Hariata Unu

Mana Enhancement and Te Whare Tapa Wha models of practices.Bicultural, reflective supervision practice.I utilize Te Ao Turoa, Te Ao Mārama and Te Ao Wairua in my practice and approach.
Importance of being Māori and working in a multi-cultural society has led to enhancing and effective interactions with Whānaungatanga being the key to positive interactions and outcomes.

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Bernice Tyree

Bernice is inspired by this karaka:
Discussion brings forth understanding
Understanding brings forth light
Light brings forth wisdom
Wisdom brings forth wellness.

Her sessions aim to empower through collaboration. Bernice is able to assist supervisees who practice in a wide range of professional settings: She is a reflective practitioner with experience supporting clients with emotional difficulties including trauma, grief, depression, PTSD, anxiety, panic, woman’s wellness and personal sensitive issues, anger, family violence, employment issues, career change, relationship stress, separation, disability, diversity and issues affecting LGBT community, immigration and other life transition difficulties including gender crisis and living with the effects of HIV, and palliative care. Bernice relates well to people across a range of cultures, ages, beliefs and is committed to promoting safer communities for our family/whanau to live and flourish. She enjoys connecting with individual supervisees and invites them to talk freely as a way of understanding and making sense of challenging work situations. She promotes supervision as a pathway to safe practice and professionalism. She adheres to client confidentiality and the values promoted by the Social Workers, Code of Ethics.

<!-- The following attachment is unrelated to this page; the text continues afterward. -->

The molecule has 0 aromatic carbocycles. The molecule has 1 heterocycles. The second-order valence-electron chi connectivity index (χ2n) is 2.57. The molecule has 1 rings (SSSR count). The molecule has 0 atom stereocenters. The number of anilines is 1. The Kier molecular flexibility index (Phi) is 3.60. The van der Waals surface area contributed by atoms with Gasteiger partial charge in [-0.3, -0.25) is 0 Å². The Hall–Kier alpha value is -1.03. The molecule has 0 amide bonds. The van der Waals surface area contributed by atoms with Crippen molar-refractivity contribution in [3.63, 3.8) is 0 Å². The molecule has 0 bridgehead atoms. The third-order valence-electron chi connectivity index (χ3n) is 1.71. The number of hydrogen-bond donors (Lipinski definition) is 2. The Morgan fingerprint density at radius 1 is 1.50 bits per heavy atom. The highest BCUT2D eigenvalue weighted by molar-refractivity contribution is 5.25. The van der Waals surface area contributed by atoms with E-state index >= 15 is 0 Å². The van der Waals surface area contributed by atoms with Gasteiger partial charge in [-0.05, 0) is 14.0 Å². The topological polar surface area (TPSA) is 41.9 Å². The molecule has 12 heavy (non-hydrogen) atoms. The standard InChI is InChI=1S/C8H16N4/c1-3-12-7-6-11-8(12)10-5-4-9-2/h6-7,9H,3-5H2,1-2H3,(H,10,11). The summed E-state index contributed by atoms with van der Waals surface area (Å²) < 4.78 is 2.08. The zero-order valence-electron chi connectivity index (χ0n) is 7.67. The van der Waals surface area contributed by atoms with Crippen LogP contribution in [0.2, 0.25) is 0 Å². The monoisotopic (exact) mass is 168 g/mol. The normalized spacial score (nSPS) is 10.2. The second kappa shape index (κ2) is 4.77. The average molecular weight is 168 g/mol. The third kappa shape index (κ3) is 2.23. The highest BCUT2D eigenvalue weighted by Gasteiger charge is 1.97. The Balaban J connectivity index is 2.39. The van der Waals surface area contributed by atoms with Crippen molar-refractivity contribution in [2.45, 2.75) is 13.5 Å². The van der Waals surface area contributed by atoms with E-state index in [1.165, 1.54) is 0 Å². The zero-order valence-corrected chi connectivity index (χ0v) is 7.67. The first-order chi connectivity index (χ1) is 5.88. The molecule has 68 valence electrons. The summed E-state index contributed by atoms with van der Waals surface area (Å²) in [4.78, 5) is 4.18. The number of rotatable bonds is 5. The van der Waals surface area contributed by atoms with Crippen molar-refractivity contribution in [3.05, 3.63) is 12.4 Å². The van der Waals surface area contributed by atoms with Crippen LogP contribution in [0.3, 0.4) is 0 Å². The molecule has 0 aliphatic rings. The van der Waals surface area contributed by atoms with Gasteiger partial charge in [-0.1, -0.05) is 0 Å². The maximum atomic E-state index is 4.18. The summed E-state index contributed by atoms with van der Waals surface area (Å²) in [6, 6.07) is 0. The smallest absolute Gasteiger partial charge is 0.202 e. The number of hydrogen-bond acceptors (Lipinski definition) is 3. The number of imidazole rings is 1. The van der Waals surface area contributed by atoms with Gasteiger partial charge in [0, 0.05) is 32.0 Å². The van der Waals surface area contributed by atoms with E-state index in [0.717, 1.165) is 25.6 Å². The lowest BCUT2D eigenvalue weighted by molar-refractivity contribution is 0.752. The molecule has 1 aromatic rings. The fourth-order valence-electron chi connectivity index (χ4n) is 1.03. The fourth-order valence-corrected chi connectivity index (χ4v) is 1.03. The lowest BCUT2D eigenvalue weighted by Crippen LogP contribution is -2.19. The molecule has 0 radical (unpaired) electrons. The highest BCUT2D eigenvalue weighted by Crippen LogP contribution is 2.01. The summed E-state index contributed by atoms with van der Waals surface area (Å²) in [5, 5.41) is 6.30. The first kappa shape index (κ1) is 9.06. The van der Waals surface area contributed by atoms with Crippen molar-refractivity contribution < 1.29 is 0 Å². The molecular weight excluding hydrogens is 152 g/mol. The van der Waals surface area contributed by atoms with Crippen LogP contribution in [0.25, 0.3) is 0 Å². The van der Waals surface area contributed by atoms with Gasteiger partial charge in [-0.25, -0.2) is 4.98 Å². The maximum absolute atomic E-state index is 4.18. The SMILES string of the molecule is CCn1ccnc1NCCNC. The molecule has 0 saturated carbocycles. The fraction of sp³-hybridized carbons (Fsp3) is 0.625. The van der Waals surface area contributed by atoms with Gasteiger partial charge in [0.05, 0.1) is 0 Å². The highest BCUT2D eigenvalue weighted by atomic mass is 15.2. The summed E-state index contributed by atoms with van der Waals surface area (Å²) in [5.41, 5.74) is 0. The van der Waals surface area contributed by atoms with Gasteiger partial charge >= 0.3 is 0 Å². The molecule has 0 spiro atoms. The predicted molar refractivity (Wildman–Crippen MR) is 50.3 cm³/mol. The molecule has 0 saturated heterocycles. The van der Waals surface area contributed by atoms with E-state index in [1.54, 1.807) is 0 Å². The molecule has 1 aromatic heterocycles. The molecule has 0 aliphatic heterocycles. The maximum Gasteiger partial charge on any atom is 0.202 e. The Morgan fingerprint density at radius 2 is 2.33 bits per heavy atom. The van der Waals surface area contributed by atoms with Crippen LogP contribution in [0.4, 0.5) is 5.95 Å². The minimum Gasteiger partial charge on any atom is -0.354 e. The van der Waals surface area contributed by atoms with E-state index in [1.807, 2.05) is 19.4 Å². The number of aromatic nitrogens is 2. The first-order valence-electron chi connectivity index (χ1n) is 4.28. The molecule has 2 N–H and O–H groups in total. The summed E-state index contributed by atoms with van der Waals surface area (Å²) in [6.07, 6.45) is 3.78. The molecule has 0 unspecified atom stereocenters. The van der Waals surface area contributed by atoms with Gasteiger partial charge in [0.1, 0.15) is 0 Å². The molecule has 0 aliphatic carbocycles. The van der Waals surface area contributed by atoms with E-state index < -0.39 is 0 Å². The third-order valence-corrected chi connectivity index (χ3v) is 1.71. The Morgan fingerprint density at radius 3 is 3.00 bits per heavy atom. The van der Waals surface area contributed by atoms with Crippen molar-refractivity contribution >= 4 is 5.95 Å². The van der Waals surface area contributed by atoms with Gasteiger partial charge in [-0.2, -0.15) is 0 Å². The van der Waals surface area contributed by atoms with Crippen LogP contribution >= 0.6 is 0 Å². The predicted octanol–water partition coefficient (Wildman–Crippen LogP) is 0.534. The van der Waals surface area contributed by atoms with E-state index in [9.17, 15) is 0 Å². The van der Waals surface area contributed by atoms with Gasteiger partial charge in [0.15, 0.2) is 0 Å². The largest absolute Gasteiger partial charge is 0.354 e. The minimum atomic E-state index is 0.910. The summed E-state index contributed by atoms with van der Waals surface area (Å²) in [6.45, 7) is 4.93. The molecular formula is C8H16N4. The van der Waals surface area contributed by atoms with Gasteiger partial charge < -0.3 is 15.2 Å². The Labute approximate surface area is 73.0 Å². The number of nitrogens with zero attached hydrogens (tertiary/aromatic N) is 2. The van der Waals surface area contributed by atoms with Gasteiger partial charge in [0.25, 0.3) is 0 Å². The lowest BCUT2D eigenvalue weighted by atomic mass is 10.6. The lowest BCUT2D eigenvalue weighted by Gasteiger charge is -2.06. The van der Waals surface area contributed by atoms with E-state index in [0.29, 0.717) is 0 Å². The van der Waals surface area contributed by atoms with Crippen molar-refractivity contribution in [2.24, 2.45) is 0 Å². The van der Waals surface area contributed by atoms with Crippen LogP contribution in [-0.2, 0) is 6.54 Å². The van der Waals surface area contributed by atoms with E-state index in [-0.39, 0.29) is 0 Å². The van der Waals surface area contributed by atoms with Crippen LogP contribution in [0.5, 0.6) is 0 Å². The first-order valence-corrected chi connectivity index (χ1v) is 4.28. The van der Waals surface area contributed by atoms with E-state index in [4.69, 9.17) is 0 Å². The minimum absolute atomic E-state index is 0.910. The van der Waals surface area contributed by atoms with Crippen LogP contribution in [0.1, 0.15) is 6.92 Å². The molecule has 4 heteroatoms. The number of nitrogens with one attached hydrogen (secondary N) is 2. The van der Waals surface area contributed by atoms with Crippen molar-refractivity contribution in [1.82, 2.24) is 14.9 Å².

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Shane Kennard

My interests are the development of practice competence, issues of social justice, recognising potentially unsafe practice and facilitating the learning potential in all of us. I bring a Maaori worldview and a lived experience of most social issues affecting NZ society, with a focus on critical reflection in supervision as the catalyst for transformative learning.

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Tekau-Marua Ashby

Reflective practice, Cultural Supervision
Te Ao Maori framework
Zoom available on request
Based in Manukau area, however can do Port Waikato, Franklin area on appointment basis

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Diana McIntyre

Strengths-based, solution-focused, critically reflective practice. Supporting social workers who work with children, young people, adults, and families in the community. Utilising developmental, interpersonal, environmental, and trauma-informed assessment approaches. Best-practice techniques in promoting resilience, recovery and healing. DBT and Mindfulness approaches. Assessment and intervention approaches for self-harm and suicidal risk. Supporting social workers working with survivors of sexual abuse; domestic violence; PTSD; Grief; Depression; Anxiety; physical/medical health; and mental health conditions

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